Risk factors for infection with plasmid-mediated high-level tetracycline resistant Neisseria gonorrhoeae

Sex Transm Dis. Jul-Sep 1989;16(3):132-6. doi: 10.1097/00007435-198907000-00003.

Abstract

This study was done to determine whether the increase in high-level tetracycline resistant Neisseria gonorrhoeae (TRNG) was associated with increased tetracycline use. From 547 persons with positive cultures seen consecutively at a sexually transmitted disease (STD) clinic, 51 (9%) isolates were resistant to tetracycline. Of these 51 isolates, 37 (73%) had high-level resistance (TRNG) which was mediated by the tetM determinant located on a 25.2-megadalton plasmid. Women were twice as likely as men to have TRNG. Previous visits to an STD clinic and oral antibiotic use for a sexually transmitted disease within a one to five month period were used as surrogates for prior tetracycline use. Patients who had been to an STD clinic were almost twice as likely to have TRNG (RR = 1.9, 95% CI: 1.01, 3.46), and those who took an oral antibiotic had a relative risk of 1.8. The authors postulate that previous tetracycline use selects for tetM-containing microorganisms in the genitourinary tract that, at the time of gonococcal infection, have the ability to transfer the determinant to N. gonorrhoeae. The above findings might have implications for modifying the current Centers for Disease Control (CDC) recommendation to prescribe tetracycline for suspected Chlamydia infection among patients with gonorrhea.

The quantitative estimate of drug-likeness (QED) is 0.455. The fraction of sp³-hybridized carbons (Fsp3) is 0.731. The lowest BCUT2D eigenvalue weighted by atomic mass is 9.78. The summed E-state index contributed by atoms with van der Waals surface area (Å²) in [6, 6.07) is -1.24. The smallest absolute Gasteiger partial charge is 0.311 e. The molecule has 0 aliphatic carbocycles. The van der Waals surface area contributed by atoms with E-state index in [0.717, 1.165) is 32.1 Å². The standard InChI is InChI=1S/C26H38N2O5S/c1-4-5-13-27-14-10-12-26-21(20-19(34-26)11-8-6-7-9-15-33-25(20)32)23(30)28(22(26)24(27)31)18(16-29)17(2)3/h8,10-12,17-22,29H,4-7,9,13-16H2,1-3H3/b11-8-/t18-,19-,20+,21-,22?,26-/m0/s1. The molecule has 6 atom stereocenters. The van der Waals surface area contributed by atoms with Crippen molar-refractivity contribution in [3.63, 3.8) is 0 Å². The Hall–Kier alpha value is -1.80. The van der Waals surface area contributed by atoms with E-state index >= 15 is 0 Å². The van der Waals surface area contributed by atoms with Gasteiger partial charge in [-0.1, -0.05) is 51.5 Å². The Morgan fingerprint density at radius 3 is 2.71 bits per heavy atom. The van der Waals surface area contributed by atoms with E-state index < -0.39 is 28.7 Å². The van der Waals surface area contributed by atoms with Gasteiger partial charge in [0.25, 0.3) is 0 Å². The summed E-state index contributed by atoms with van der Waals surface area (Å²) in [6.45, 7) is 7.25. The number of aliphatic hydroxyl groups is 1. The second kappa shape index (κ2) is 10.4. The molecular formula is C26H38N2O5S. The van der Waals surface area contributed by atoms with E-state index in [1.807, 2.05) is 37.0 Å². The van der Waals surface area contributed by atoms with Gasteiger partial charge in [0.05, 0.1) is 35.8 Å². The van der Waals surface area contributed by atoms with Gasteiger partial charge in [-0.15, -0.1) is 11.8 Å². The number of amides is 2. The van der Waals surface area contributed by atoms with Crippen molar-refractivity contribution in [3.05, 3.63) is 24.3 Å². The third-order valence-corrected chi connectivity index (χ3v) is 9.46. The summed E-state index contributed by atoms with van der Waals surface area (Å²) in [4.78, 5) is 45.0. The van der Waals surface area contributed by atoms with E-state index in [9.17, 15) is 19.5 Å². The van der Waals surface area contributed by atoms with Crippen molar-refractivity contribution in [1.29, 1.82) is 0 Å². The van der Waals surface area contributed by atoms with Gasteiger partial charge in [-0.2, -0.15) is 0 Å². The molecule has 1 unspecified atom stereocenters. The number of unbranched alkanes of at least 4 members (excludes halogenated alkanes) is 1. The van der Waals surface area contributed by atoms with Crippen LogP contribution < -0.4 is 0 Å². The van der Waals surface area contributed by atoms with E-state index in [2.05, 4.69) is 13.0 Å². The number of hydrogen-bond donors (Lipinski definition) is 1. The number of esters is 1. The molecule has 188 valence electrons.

MeSH terms

  • Adult
  • African Continental Ancestry Group
  • Chlamydia Infections / drug therapy
  • Female
  • Gonorrhea / microbiology*
  • Hispanic Americans
  • Humans
  • Male
  • Neisseria gonorrhoeae / drug effects*
  • Neisseria gonorrhoeae / genetics
  • New York City
  • R Factors*
  • Risk Factors
  • Sex Factors
  • Sexually Transmitted Diseases / drug therapy
  • Surveys and Questionnaires
  • Tetracycline / therapeutic use
  • Tetracycline Resistance / genetics*

Substances

  • Tetracycline